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France's growing German scepticism

Gavin Mortimer

Britain’s favourite Frenchman, Michel Barnier, is in the Calais region today where he will address a conference about his part in Brexit and perhaps give a further indication as to his presidential aspirations. The EU’s chief Brexit negotiator was described in yesterday’s Le Figaro as the man who can ‘unite the right’ and in doing so present a credible alternative to Emmanuel Macron and Marine Le Pen in 2022.

Barnier presides over a political initiative called Patriotes et européens and he explained its concept to Le Figaro: ‘Patriot and European, this means that I believe in the force of the nations, the respect of national identities and France as a country of influence at the head of the European nations.’

What Barnier and a great many of the political class in France fail to understand is the shift in attitude towards the EU in the last year. There is the manner in which Covid has exposed the incompetency and disunity at the heart of the EU, and undoubtedly Brexit has shown the eurosceptic French that it is possible to escape the tyranny of the EU. Protracted, as 17.4 million Britons will testify, but possible with enough determination.

But there’s another reason why the French have fallen out of love with the EU, and that’s Germany. Last November a German journalist for Die Zeit caused something of a stir in France when she ridiculed the country’s handling of coronavirus (this was before Germany’s own confused response to a second wave), dubbing France ‘Absurdistan’.

Increasingly, however, the French people are realising that the real absurdity is believing Germany still values France and is committed to the EU project. The French people might be coming to this realisation, but the political class retains an ardent faith in the Franco-German relationship, rather like those in Westminster who quaintly believe Britain enjoys a ‘special relationship’ with the USA.

The current affairs magazine, Marianne, recently devoted an issue to this delusion entitled ‘How Germany has fleeced France’, chronicling the ways — agriculturally, militarily and industrially — that Germany has exploited France in recent decades. In 1980 France’s GDP per capita was 5 per cent inferior to Germany’s; today it is 13 per cent.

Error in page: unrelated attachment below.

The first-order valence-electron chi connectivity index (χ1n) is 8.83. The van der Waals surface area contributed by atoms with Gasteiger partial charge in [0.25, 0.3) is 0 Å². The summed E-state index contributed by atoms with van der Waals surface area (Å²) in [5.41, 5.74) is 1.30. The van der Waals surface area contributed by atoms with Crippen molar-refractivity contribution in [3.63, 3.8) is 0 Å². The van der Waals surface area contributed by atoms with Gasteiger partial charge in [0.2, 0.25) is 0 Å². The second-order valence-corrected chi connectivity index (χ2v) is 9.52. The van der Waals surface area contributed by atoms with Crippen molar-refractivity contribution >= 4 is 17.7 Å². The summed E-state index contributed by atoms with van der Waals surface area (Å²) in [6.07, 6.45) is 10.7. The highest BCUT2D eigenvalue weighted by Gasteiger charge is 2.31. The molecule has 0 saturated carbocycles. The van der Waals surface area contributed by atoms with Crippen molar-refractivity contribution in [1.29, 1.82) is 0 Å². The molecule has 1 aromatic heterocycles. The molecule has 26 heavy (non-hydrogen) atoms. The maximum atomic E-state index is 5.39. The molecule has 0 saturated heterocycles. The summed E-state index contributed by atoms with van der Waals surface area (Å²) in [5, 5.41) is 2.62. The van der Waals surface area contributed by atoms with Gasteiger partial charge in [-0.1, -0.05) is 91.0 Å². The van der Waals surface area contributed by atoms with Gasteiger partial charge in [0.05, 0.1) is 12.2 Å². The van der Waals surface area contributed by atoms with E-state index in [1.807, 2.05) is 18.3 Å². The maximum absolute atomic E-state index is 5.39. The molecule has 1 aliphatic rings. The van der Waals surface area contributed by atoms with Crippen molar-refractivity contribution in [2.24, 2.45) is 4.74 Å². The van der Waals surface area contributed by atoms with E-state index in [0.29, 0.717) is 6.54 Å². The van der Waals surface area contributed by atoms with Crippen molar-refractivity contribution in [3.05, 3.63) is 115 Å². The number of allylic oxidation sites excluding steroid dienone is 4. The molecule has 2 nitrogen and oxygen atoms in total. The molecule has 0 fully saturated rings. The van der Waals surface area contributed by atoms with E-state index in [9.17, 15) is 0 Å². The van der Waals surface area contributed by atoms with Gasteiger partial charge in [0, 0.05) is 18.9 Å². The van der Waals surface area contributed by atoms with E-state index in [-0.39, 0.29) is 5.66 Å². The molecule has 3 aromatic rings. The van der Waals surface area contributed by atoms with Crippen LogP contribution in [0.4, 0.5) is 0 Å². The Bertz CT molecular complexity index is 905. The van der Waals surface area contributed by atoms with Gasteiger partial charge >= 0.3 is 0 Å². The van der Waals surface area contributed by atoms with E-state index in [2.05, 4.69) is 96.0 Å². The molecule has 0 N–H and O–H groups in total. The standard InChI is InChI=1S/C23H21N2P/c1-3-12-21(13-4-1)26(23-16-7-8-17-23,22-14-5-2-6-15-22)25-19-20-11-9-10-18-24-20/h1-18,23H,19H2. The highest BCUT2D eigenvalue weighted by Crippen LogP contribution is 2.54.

In a radio interview, editor Natacha Polony said that she wasn’t surprised by the angry reaction her magazine received: ‘We have an elite who are so in thrall to our German neighbours that the moment anyone legitimately defends our national interests, the elite cry “Germanophobia”.’

Marianne was just the latest publication to question what exactly France gains from its ‘partnership’ with Germany. Last year, when France dispatched a naval force to the Mediterranean to assist Greece in their clash with Turkey, it was noted that Germany did not support its European allies. ‘In the European team,’ said Le Figaro at the time, ‘Germany is at once the captain and a player who scores against its own side when it’s in its interest.’ 

Examples abound: the 2015 migrant crisis, the Nord Stream 2 pipeline and Germany’s refusal in 2012 to agree to a merger between Dutch aerospace conglomerate EADS NV and Britain’s BAE Systems to create the world’s biggest aerospace and defence group. France was enthusiastic but Germany pulled the plug because it feared that it would be bad for German industry.

Last month the conservative magazine, Valuers Acteulles, described Germany as the ‘tyrant of the EU’, a reaction sparked by Germany’s decision to implement border checks in eastern France after a spike in Covid cases. It listed examples of how Angela Merkel has mastered the art of acting in her country’s own interest, particularly when it comes to China. The magazine mocked Emmanuel Macron for his naivety in believing France means anything to Germany, a country that ‘prostitutes its industry to the best customer’.

Macron has always been starry-eyed in the presence of Merkel, never more so than in January 2019 when he signed a treaty in Aachen with the German Chancellor. The official blurb proclaimed that the treaty would deepen co-operation between the two powers in foreign affairs, defence, development and security. But it was attacked by right-wing politicians such as Marine Le Pen and Nicolas Dupont-Aignan. The latter, who allied with Le Pen in the 2017 election, accused the President of having been taken for a ride by Merkel. ‘Berlin has been hooked on the US military since 1945 and has never honoured its commitment to spend 2 per cent of its GDP on military spending,’ he said. ‘France has invested hundreds of billions of euros more than Germany in its armed forces… what will Germany offer in return to France outside bouquets of flowers for 11 November? Nothing.’

Two and a half years later Dupont-Aignan’s opinion has gone mainstream — this will pose a problem for Macron ahead of next year’s election. Marine Le Pen was trounced by Macron in the 2017 presidential debate but she produced the best line of the evening in declaring: ‘France will be led by a woman. Either me or Madame Merkel.’

Macron entered the Elysée believing that he and Merkel would be the power couple of Europe but ‘Mutti’ always does what’s best for Germany. So instead of spending his days bashing Britain over Brexit, Macron should break free from his toxic relationship with Germany. It’s harming him and his country.